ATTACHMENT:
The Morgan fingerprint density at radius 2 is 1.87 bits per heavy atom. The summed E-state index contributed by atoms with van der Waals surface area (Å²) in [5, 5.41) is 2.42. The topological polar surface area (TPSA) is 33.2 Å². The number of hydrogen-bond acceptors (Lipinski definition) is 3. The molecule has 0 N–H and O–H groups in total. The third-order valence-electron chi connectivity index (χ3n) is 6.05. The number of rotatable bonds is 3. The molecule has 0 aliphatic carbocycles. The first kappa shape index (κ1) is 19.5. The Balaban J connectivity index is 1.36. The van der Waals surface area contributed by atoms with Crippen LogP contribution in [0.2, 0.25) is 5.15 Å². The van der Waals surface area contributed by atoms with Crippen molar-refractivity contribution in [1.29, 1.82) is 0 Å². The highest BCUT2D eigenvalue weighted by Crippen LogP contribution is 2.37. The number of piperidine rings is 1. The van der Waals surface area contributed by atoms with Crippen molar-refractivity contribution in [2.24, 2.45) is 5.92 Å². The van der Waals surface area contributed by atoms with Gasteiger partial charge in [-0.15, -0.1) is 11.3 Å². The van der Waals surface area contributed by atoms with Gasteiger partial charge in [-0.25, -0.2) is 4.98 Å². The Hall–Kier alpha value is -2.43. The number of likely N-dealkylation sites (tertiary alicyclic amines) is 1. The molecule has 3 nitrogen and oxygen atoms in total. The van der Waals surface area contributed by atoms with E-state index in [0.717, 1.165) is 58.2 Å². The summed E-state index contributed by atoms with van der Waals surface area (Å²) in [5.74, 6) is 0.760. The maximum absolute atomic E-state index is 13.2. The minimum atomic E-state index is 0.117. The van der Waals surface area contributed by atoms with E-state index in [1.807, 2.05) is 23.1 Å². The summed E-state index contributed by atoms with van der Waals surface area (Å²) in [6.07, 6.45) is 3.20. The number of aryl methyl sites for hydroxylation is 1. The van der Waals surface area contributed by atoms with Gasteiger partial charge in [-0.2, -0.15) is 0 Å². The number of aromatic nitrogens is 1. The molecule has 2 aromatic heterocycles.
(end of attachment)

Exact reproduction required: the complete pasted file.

The Morgan fingerprint density at radius 2 is 1.87 bits per heavy atom. The summed E-state index contributed by atoms with van der Waals surface area (Å²) in [5, 5.41) is 2.42. The topological polar surface area (TPSA) is 33.2 Å². The number of hydrogen-bond acceptors (Lipinski definition) is 3. The molecule has 0 N–H and O–H groups in total. The third-order valence-electron chi connectivity index (χ3n) is 6.05. The number of rotatable bonds is 3. The molecule has 0 aliphatic carbocycles. The first kappa shape index (κ1) is 19.5. The Balaban J connectivity index is 1.36. The van der Waals surface area contributed by atoms with Crippen LogP contribution in [0.2, 0.25) is 5.15 Å². The van der Waals surface area contributed by atoms with Crippen molar-refractivity contribution in [1.29, 1.82) is 0 Å². The highest BCUT2D eigenvalue weighted by Crippen LogP contribution is 2.37. The number of piperidine rings is 1. The van der Waals surface area contributed by atoms with Crippen molar-refractivity contribution in [2.24, 2.45) is 5.92 Å². The van der Waals surface area contributed by atoms with Gasteiger partial charge in [-0.15, -0.1) is 11.3 Å². The van der Waals surface area contributed by atoms with Gasteiger partial charge in [-0.25, -0.2) is 4.98 Å². The Hall–Kier alpha value is -2.43. The number of likely N-dealkylation sites (tertiary alicyclic amines) is 1. The molecule has 3 nitrogen and oxygen atoms in total. The van der Waals surface area contributed by atoms with E-state index in [0.717, 1.165) is 58.2 Å². The summed E-state index contributed by atoms with van der Waals surface area (Å²) in [5.74, 6) is 0.760. The maximum absolute atomic E-state index is 13.2. The minimum atomic E-state index is 0.117. The van der Waals surface area contributed by atoms with E-state index in [1.807, 2.05) is 23.1 Å². The summed E-state index contributed by atoms with van der Waals surface area (Å²) in [6.07, 6.45) is 3.20. The number of aryl methyl sites for hydroxylation is 1. The van der Waals surface area contributed by atoms with Gasteiger partial charge in [-0.2, -0.15) is 0 Å². The number of aromatic nitrogens is 1. The molecule has 2 aromatic heterocycles.